The Office of Sustainability is taking a D.I.Y. approach to sustainability in their fall workshop series of events. Some may ask: “Why D.I.Y.?” “What are the benefits?” This past workshop was a collaboration between CofC’s Urban Garden at the Political Science Department, Garden Apprenticeship Program, the Grounds Department and Residence Life’s collaborative workshop series with the Office of Sustainability (also known as the Sustainability House Cup Competition). The office’s “Herbal Remedy” workshop, hosted last Wednesday, Oct. 15 could offer a glimpse into how they are applying a Do-It-Yourself mentality into their programming efforts.
The timing was prime, given that students were either done with midterms, or smack dab in the middle of them (or in medias res, depending on your preferred verbiage). Students started trickling into the Office of Sustainability, at 284 King St. around 5 p.m., followed by a rush closer to 5:15 p.m. You may ask: “Who’s to say that students are notoriously late?” Perhaps students were rushing around, in the wake of midterms flocking to the workshop in search of some natural stress relief. Students were greeted as they entered the room by soothing music, candles, the smell of sweet herbs and earth-inspired décor.
The workshop, led by Lexa Keane ’14, Urban Garden and Compost Coordinator with the Grounds Department and Kelsea Sears, a biology major and Garden Apprenticeship Coordinator, focused on how to make organic herbal remedies to relieve stress. The workshop started off with a moment of self-reflection. Keane asked students to consider the following two questions: “What are some signs of stress you receive from your body? (Do you overeat? Fatigued? Cranky? Hungry? Gain or lose weight?),” and “How do you usually respond to those symptoms? (Do you crave certain foods? Do you deprive yourself of sleep, or do you oversleep?).”
There are several things within the bodily system that are affected by stress and in turn contribute to stress. Keane went on to list them, including the immune, nervous, digestive and circulatory system. Kelsea Sears offered some insight into how the Automic Nervous System (the body’s energetic systems and symptoms of stress) is affected when we deal with stress. She states, “Our body’s response to the bills being late is the same response as being chased by a tiger.” This is a function of the “fight or flight” response in our body when stressful situations arise. Stress inhibits the immune system, among other bodily processes. Chronic stress suppression of the system will leave the body more vulnerable to illness than usual. Some of the negative effects include: inflammation, indigestion, and in chronic cases, problems with blood pressure. “Your body is hard-wired to react to stress in ways meant to protect you against threats from predators and other aggressors. Such threats are rare today, but that doesn’t mean that life is free of stress,” Sears states. However, there are natural ways to combat these symptoms that are easily accessible and abundant to the Charleston area.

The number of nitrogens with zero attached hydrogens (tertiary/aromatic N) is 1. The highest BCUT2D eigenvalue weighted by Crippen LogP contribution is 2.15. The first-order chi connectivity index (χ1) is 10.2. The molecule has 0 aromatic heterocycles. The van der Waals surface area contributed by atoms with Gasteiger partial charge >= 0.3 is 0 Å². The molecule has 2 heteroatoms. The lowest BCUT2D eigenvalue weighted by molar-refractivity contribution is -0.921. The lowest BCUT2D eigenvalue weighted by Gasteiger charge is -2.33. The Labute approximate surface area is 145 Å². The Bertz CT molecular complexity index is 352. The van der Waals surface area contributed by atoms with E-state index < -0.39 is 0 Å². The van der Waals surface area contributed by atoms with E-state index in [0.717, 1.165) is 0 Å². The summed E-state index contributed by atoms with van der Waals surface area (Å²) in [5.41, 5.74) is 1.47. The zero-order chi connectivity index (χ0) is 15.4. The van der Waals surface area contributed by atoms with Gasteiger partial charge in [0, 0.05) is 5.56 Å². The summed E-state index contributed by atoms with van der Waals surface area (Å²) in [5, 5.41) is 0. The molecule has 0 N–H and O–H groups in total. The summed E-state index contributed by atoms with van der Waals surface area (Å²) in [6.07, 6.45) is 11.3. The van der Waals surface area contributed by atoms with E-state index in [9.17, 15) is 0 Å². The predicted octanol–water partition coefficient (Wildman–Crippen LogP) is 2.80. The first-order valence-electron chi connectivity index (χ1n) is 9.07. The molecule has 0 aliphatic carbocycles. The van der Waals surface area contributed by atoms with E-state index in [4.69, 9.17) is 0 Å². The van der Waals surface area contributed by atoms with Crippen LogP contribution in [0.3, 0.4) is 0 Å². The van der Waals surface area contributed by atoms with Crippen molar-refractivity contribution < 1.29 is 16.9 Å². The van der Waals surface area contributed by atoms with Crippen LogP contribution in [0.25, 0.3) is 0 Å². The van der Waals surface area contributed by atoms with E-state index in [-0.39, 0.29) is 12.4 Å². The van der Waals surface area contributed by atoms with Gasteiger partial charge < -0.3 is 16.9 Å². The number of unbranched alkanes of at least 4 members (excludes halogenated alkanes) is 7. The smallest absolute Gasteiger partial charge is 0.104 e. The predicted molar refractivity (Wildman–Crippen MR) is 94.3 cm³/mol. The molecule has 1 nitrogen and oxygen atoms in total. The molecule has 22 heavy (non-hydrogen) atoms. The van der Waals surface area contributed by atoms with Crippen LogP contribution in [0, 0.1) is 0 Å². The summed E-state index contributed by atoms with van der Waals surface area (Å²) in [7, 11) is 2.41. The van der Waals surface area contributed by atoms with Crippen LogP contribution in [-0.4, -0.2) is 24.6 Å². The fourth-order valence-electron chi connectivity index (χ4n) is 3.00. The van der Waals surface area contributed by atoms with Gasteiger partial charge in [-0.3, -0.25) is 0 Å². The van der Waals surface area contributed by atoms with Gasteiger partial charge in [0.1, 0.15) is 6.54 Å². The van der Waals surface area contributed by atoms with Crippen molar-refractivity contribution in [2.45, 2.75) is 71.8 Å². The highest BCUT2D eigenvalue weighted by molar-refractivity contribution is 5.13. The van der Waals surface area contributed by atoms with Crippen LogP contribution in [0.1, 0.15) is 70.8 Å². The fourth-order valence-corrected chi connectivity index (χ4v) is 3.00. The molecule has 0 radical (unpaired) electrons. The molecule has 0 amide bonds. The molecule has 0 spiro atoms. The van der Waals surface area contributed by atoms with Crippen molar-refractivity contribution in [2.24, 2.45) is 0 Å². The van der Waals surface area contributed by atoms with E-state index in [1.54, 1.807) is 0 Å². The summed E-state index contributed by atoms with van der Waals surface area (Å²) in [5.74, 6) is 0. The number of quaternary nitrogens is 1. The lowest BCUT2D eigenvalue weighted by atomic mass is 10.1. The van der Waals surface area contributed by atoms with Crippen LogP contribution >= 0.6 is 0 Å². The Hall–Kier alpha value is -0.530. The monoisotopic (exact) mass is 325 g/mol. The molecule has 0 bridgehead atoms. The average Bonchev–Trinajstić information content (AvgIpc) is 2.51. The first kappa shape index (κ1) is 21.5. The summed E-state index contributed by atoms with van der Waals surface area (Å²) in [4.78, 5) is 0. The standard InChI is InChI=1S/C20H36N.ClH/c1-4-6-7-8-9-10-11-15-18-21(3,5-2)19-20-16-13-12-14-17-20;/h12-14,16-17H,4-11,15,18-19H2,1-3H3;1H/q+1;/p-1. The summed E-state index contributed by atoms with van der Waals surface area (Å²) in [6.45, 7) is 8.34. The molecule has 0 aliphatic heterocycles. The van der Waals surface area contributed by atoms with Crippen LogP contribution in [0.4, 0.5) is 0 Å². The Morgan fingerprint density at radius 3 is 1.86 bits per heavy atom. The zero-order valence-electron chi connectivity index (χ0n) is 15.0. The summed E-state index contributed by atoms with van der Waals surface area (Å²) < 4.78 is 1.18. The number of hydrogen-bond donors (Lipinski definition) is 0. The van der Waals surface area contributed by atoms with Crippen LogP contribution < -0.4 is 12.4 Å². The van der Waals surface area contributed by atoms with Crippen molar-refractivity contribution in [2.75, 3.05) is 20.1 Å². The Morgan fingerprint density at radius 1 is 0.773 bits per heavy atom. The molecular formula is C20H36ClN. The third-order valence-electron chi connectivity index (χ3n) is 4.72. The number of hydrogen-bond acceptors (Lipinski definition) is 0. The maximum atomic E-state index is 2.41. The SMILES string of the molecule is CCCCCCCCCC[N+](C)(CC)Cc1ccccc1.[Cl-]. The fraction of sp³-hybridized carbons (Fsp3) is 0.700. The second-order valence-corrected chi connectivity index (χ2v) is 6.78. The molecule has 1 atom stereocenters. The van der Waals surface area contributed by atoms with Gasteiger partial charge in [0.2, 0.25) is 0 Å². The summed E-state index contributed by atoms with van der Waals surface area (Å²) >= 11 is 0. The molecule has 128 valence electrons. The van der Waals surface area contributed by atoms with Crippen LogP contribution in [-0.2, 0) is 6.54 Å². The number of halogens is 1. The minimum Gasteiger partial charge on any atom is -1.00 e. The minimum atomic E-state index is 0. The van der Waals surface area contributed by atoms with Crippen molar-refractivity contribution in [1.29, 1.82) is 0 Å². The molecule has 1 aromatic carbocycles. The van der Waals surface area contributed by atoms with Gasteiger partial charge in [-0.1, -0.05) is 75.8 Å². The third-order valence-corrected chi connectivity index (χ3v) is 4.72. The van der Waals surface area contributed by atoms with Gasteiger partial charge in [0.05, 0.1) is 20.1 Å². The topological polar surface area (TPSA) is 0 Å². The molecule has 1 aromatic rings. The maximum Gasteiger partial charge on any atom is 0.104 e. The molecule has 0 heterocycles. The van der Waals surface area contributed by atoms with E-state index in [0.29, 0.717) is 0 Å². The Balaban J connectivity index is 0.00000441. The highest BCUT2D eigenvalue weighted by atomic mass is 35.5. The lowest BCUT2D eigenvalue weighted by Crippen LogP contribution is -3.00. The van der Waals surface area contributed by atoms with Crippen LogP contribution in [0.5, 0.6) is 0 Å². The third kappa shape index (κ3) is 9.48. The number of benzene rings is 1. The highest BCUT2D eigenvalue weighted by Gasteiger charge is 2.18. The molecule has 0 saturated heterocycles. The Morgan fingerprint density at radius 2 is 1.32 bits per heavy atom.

The workshop focused on five natural remedies (that you can also grow yourself or find around campus or in the urban garden!) to combat stress and each of their healing qualities: ginger, basil, mint, rosemary and garlic. Ginger is a stimulating expectorant, which means that it has a warm, spicy property to it, which helps with loosening up your bronchial tissues. Ginger in various applications can help dull the sense of pain, reduce bloating and gas, and quell muscle tension and cramping by calming down sudden fight or flight responses in the nervous system. Basil can help build your overall health and wellness, and is an antispasmodic, which relieves muscle tension and cramping. Natural remedies can be utilized in cooking as well as in medicinal applications, for example in teas, tonics and vinegars. The workshop closed making the latter.
Participants each left with a bag of ginger and mint infused tea and a mason jar filled with herbs of their choice to combat stress. Keane notes, “Learning how the mind and body work and knowing bodily systems and how they work together is a part of knowing yourself. There’s no one solution, which is why it’s important to explore, learn and find what works for you.” As students, faculty, staff and members of the larger Charleston community moved about the room and made their own personal herbal remedies, it was hard not to notice the diversity and range of different backgrounds in the crowd. Student participant and active community member, Thomas Bowen, remarked that the interactions and exchange of information between participants showed a sense of unity between the group; no one was excluded and everyone came together as a whole. People who were sitting on one end of the row, by the end of the workshop, were brought into the entire group.
In closing, Keane commented on being inspired by the energy found in nature, and how that connects to people — let alone communities. To practice engaging with herbal remedies on a daily basis means that you are making a commitment to self-discovery, by respecting and acknowledging the benefits of herbs and other plants. To do this as an individual is a tremendous practice, but to foster this within a community speaks volumes (restores traditional ecological knowledge OR re-designs new culture norms).